Jasmine Guillory, Bethany Hegedus and Tanya Engle are champioining diversity in literature so women of all backgrounds can see themselves in books.

By Alexis Green

Strolling through book stores, covers may all start to look the same. Something is missing from these endless shelves: color. A lack of representation in literature leaves readers behind who long for stories similar to their own.

“There weren’t a lot of books about little black girls going around and having adventures,” romance novelist Jasmine Guillory says. “I always wished there were more children’s books that represented me.”

While representation has improved, it remains an issue. In 2018, more children’s books featured animals as the main character than a Latinx, black, Asian or Native American child according to a study by the Cooperative Children’s Book Center of Education.

The lack of diversity offers authors the opportunity to make a difference and have conversations about race through their work. 

“Children’s books and picture books, in particular, are like a trip to the museum,” author Bethany Hegedus says. “It’s important for everyone to have access to beautiful art and also to see themselves reflected in stories.”

The author of Rise!: From Caged Bird to Poet of the People, Maya Angelou, Hegedus hopes highlighting figures of different backgrounds in her books will spark important classroom conversations. As a white creator writing cross-culturally, she works to provide educators with the necessary tools for handling topics on race to address the needs of all students.

She saw the tragic, yet inspiring story of Maya Angelou as the perfect way to accomplish this goal. Hegedus admires the poet’s story of overcoming barriers and turning pain into art and hopes her audience will too.

“I want any kid who is reading the book, no matter what color they are, to know that no matter what life throws at them, they have a choice about what happens next,” Hegedus says. “We can always rise.”

Tonya Engel, the illustrator of Rise, feels the book does just that and knows the pain seeped in Angelou’s story will mirror the pain in some readers’ lives.  As a young black girl raised in the South, Engel relates to the poet and believes children will be inspired by the author’s voice to develop their own. Books were Engel’s exposure to art while growing up and she fell in love with the illustrations and the journeys within stories.

“Picture books were sort of like the adventure into the outside world. I could visit places across the world and spread my wings with my imagination,” Engel says.

Reading gave her access to other people’s lives, an experience the illustrator feels is important for kids. She points out that books are often one of the first chances children have to see diversity across the color board.

Portraying this diversity with authenticity is very important to the artist who treats each one of her illustrations like a piece of fine art. 

“When we look at skin, it glimmers of shades. It’s just so one-dimensional when you make skin one color,” Engel says. “Skin is like when you peel back an onion because there are so many layers. It’s not just one shade.”

With vibrant hues ranging from blue to yellow, the illustrator spends countless hours and resources to capture the complexity of a character’s skin.

“In romance novels, black women are celebrated and get our happy endings.”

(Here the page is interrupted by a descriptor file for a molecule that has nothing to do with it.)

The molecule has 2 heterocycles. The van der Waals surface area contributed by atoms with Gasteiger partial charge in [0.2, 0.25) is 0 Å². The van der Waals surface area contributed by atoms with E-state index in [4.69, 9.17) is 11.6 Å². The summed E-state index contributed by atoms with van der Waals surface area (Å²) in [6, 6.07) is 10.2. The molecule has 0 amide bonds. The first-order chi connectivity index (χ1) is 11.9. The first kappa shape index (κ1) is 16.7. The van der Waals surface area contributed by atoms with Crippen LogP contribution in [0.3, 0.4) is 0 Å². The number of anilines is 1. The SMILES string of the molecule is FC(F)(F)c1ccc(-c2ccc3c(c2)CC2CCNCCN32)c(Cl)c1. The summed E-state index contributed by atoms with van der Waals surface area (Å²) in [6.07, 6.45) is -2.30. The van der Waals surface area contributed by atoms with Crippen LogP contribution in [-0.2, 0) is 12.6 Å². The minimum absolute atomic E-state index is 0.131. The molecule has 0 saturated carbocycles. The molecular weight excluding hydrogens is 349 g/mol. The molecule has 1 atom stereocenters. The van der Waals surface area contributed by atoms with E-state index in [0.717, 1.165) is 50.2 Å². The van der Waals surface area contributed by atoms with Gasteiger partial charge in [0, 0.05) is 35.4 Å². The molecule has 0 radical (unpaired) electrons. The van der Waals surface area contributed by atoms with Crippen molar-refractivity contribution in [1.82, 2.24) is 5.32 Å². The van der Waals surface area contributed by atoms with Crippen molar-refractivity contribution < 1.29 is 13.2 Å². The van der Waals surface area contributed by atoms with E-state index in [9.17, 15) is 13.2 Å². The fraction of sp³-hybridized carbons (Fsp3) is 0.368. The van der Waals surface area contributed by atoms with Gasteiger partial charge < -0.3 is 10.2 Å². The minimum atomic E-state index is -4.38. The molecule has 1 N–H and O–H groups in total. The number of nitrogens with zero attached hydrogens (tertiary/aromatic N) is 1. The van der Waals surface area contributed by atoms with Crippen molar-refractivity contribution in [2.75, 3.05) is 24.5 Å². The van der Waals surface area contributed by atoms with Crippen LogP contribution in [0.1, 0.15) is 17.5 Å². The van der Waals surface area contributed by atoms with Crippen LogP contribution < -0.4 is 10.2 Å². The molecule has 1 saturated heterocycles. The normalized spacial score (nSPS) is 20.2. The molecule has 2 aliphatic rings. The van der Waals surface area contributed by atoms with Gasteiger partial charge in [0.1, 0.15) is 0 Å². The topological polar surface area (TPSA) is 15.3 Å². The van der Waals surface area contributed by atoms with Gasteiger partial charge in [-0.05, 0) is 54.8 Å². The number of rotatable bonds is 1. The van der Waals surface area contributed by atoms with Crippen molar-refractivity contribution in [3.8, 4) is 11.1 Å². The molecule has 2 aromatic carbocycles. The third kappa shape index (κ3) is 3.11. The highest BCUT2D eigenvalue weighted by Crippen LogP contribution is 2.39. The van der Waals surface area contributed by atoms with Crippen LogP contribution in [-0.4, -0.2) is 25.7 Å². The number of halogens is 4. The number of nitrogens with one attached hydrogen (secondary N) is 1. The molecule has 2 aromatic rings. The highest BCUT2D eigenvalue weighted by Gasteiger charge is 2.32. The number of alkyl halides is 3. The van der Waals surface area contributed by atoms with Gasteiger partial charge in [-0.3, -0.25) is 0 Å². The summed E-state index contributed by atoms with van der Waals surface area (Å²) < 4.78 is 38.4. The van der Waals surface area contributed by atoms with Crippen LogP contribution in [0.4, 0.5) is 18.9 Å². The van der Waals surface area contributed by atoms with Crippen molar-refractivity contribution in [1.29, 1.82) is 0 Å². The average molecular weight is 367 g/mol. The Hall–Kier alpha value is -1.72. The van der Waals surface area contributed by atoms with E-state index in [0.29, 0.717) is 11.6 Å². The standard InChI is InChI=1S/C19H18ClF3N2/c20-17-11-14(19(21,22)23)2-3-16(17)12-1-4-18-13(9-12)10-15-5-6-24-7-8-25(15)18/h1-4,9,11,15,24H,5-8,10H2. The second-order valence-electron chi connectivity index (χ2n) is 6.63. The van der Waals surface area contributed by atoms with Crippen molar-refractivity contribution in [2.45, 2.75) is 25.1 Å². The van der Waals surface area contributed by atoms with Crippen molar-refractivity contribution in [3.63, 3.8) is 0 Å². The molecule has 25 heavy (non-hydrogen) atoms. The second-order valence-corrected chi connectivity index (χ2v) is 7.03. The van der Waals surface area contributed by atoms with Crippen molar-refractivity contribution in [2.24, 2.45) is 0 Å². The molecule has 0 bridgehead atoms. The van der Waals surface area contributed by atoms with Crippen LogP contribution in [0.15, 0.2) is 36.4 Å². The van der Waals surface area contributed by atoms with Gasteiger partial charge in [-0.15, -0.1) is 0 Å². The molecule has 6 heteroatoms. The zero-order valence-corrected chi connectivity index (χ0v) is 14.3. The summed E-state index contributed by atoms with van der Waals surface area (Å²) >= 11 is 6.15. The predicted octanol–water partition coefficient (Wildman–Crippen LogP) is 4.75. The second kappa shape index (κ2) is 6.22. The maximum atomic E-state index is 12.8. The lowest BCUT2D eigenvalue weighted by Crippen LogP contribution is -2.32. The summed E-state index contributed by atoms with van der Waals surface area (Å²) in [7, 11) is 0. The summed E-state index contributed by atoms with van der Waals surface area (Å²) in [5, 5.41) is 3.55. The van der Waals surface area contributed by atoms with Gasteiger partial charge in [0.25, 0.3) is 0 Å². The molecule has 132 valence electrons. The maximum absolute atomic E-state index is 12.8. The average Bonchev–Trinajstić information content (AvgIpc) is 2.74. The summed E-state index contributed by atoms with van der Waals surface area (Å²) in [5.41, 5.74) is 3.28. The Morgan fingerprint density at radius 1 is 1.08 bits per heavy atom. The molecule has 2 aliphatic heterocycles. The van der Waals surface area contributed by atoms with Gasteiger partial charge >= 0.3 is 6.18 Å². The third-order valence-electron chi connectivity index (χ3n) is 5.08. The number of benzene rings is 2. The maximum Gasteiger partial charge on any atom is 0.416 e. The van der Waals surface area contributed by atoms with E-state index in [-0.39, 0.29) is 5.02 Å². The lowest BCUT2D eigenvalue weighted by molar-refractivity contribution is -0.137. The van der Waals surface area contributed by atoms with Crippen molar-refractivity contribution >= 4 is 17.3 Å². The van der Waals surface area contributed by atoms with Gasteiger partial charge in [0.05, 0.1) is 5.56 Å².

Guillory, author of The New York Times bestseller The Proposal, also understands the importance of using art to tell diverse stories. It is always a top priority for her to feature covers featuring black women.

“I wanted someone to see it in a bookstore and realize that it was meant for them,” Guillory says.

The writer looked to romance during hard times because she could always count on a happy ending to uplift her. Staying true to herself, she infused life experiences with fantasy to create books showcasing black love.

“As a black woman, there’s so much out there in the world that’s negative about us that makes other people attack us,” Guillory says. “In romance novels, black women are celebrated and get our happy endings.”

Often black women are reduced to maids or prostitutes in novels, the author points out. She loves giving readers a view into black life and breaking down stereotypes, but that is not her main goal.                

“I’m delighted when people discover my books and say that they’ve learned something, but the people that I write for are other black women or women of color who are happy to get their stories told,” Guillory says.

She works to provide people with stories that speak to their experiences and treats characters of color as “whole wonderful people.” Writing about black characters comes naturally to Guillory since she draws from personal experiences. However, other authors must be more intentional to ensure their characters do not fall into stereotypes.

“In writing, there’s this extreme need to get things right because they’ve been done wrong for so long,” Hegedus says. “We’re all responsible for getting it right no matter what our color is.”

While Hegedus, Guillory and Engel are all approaching this issue of a lack of diversity in different ways, they agree there is a need for more writers of color. Increasing representation in publishing ensures voices of communities are heard and that children have role models in the industry.

Hear Betheny Hegedus and Tonya Engel read Rise at the Texas Book Festival on Saturday, Oct. 26 at 11:30 a.m. in the Read Me a Story tent.

See Jasmine Guillory speak on the panel Modern Royalty and Romance on Saturday, Oct. 26 at 11:15 a.m. in Capitol Extension Room E2.030 and on the panel Destination Romance at 2:45 p.m. in Capitol Extension Room E2.026.


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